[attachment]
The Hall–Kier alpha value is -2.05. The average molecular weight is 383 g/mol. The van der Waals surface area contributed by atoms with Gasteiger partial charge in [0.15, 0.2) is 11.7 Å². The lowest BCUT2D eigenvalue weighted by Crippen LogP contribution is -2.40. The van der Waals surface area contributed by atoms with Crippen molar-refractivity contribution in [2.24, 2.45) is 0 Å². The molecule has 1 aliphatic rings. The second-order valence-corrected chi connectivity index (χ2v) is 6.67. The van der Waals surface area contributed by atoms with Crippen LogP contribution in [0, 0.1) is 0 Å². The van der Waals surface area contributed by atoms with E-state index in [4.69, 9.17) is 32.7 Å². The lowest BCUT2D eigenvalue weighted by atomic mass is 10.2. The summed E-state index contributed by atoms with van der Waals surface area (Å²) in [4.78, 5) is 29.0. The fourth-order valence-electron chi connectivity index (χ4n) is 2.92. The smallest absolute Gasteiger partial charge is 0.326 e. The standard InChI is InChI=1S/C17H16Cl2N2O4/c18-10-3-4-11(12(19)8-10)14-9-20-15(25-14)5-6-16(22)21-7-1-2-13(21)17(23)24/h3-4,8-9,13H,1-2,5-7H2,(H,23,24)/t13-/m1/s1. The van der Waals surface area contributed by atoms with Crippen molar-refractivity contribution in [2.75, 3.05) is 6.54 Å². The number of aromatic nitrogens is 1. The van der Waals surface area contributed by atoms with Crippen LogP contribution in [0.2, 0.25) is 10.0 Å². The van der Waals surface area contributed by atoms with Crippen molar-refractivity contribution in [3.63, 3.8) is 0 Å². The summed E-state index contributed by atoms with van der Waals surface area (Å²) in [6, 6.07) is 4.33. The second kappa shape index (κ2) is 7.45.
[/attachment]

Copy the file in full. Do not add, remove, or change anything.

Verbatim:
The Hall–Kier alpha value is -2.05. The average molecular weight is 383 g/mol. The van der Waals surface area contributed by atoms with Gasteiger partial charge in [0.15, 0.2) is 11.7 Å². The lowest BCUT2D eigenvalue weighted by Crippen LogP contribution is -2.40. The van der Waals surface area contributed by atoms with Crippen molar-refractivity contribution in [2.24, 2.45) is 0 Å². The molecule has 1 aliphatic rings. The second-order valence-corrected chi connectivity index (χ2v) is 6.67. The van der Waals surface area contributed by atoms with Crippen LogP contribution in [0, 0.1) is 0 Å². The van der Waals surface area contributed by atoms with E-state index in [4.69, 9.17) is 32.7 Å². The lowest BCUT2D eigenvalue weighted by atomic mass is 10.2. The summed E-state index contributed by atoms with van der Waals surface area (Å²) in [4.78, 5) is 29.0. The fourth-order valence-electron chi connectivity index (χ4n) is 2.92. The smallest absolute Gasteiger partial charge is 0.326 e. The standard InChI is InChI=1S/C17H16Cl2N2O4/c18-10-3-4-11(12(19)8-10)14-9-20-15(25-14)5-6-16(22)21-7-1-2-13(21)17(23)24/h3-4,8-9,13H,1-2,5-7H2,(H,23,24)/t13-/m1/s1. The van der Waals surface area contributed by atoms with Crippen molar-refractivity contribution in [2.75, 3.05) is 6.54 Å². The number of aromatic nitrogens is 1. The van der Waals surface area contributed by atoms with Crippen LogP contribution in [0.2, 0.25) is 10.0 Å². The van der Waals surface area contributed by atoms with Crippen molar-refractivity contribution in [3.63, 3.8) is 0 Å². The summed E-state index contributed by atoms with van der Waals surface area (Å²) in [6, 6.07) is 4.33. The second kappa shape index (κ2) is 7.45.